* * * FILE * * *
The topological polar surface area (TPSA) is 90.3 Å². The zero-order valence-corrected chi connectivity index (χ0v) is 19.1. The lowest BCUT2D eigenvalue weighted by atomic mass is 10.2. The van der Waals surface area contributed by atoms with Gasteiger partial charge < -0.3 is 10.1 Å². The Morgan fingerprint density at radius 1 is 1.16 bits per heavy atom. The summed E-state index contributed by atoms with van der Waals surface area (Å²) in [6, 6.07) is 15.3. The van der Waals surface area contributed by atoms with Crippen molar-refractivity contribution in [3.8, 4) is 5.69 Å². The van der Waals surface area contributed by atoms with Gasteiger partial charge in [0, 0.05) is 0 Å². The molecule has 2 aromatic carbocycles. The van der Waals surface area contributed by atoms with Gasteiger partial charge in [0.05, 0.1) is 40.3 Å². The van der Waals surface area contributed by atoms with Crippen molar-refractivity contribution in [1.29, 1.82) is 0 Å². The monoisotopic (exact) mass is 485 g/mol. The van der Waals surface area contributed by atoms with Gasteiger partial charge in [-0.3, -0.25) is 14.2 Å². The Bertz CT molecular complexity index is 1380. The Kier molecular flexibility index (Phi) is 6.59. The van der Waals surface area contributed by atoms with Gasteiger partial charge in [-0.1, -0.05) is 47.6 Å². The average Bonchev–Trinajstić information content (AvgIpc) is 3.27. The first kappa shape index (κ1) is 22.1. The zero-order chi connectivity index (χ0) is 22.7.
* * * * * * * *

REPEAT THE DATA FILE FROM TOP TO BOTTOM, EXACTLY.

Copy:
The topological polar surface area (TPSA) is 90.3 Å². The zero-order valence-corrected chi connectivity index (χ0v) is 19.1. The lowest BCUT2D eigenvalue weighted by atomic mass is 10.2. The van der Waals surface area contributed by atoms with Gasteiger partial charge < -0.3 is 10.1 Å². The Morgan fingerprint density at radius 1 is 1.16 bits per heavy atom. The summed E-state index contributed by atoms with van der Waals surface area (Å²) in [6, 6.07) is 15.3. The van der Waals surface area contributed by atoms with Crippen molar-refractivity contribution in [3.8, 4) is 5.69 Å². The van der Waals surface area contributed by atoms with Gasteiger partial charge in [0, 0.05) is 0 Å². The molecule has 2 aromatic carbocycles. The van der Waals surface area contributed by atoms with Gasteiger partial charge in [0.05, 0.1) is 40.3 Å². The van der Waals surface area contributed by atoms with Crippen molar-refractivity contribution in [1.29, 1.82) is 0 Å². The monoisotopic (exact) mass is 485 g/mol. The van der Waals surface area contributed by atoms with Gasteiger partial charge in [-0.3, -0.25) is 14.2 Å². The Bertz CT molecular complexity index is 1380. The Kier molecular flexibility index (Phi) is 6.59. The van der Waals surface area contributed by atoms with Gasteiger partial charge in [-0.1, -0.05) is 47.6 Å². The average Bonchev–Trinajstić information content (AvgIpc) is 3.27. The first kappa shape index (κ1) is 22.1. The zero-order chi connectivity index (χ0) is 22.7.